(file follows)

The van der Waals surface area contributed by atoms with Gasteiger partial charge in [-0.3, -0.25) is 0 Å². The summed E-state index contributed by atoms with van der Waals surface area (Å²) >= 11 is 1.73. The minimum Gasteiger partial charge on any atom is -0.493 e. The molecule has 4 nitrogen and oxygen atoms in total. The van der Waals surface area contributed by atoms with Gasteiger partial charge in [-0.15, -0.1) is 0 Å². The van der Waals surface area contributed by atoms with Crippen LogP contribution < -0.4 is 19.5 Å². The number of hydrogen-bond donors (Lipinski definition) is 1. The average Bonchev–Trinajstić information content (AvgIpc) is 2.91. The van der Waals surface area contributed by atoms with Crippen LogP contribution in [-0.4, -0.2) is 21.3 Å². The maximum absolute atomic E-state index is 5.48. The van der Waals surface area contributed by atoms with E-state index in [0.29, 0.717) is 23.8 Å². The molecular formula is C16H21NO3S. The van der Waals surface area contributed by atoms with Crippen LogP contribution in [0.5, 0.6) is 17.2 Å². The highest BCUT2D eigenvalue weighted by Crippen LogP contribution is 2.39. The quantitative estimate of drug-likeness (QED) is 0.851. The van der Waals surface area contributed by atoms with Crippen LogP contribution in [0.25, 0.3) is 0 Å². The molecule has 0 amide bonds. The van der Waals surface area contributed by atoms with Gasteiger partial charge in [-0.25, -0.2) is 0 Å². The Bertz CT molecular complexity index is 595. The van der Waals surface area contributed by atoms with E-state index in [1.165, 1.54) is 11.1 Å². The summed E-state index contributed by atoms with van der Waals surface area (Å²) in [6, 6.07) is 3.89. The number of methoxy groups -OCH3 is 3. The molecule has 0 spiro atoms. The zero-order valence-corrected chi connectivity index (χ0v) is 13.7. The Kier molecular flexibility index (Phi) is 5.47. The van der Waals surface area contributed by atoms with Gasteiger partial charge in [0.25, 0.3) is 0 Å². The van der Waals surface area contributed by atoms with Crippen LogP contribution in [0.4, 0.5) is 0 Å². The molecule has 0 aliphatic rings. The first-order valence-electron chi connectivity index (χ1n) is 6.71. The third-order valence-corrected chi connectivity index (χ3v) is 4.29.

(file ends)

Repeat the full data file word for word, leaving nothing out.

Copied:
The van der Waals surface area contributed by atoms with Gasteiger partial charge in [-0.3, -0.25) is 0 Å². The summed E-state index contributed by atoms with van der Waals surface area (Å²) >= 11 is 1.73. The minimum Gasteiger partial charge on any atom is -0.493 e. The molecule has 4 nitrogen and oxygen atoms in total. The van der Waals surface area contributed by atoms with Gasteiger partial charge in [-0.15, -0.1) is 0 Å². The van der Waals surface area contributed by atoms with Crippen LogP contribution < -0.4 is 19.5 Å². The number of hydrogen-bond donors (Lipinski definition) is 1. The average Bonchev–Trinajstić information content (AvgIpc) is 2.91. The van der Waals surface area contributed by atoms with Crippen LogP contribution in [-0.4, -0.2) is 21.3 Å². The maximum absolute atomic E-state index is 5.48. The van der Waals surface area contributed by atoms with E-state index in [0.29, 0.717) is 23.8 Å². The molecular formula is C16H21NO3S. The van der Waals surface area contributed by atoms with Crippen LogP contribution in [0.5, 0.6) is 17.2 Å². The highest BCUT2D eigenvalue weighted by Crippen LogP contribution is 2.39. The quantitative estimate of drug-likeness (QED) is 0.851. The van der Waals surface area contributed by atoms with Crippen LogP contribution in [0.25, 0.3) is 0 Å². The molecule has 0 amide bonds. The van der Waals surface area contributed by atoms with Gasteiger partial charge in [-0.25, -0.2) is 0 Å². The Bertz CT molecular complexity index is 595. The van der Waals surface area contributed by atoms with E-state index in [1.165, 1.54) is 11.1 Å². The summed E-state index contributed by atoms with van der Waals surface area (Å²) in [6, 6.07) is 3.89. The number of methoxy groups -OCH3 is 3. The molecule has 0 spiro atoms. The zero-order valence-corrected chi connectivity index (χ0v) is 13.7. The Kier molecular flexibility index (Phi) is 5.47. The van der Waals surface area contributed by atoms with Gasteiger partial charge in [0.25, 0.3) is 0 Å². The van der Waals surface area contributed by atoms with Crippen LogP contribution in [0.4, 0.5) is 0 Å². The molecule has 0 aliphatic rings. The first-order valence-electron chi connectivity index (χ1n) is 6.71. The third-order valence-corrected chi connectivity index (χ3v) is 4.29.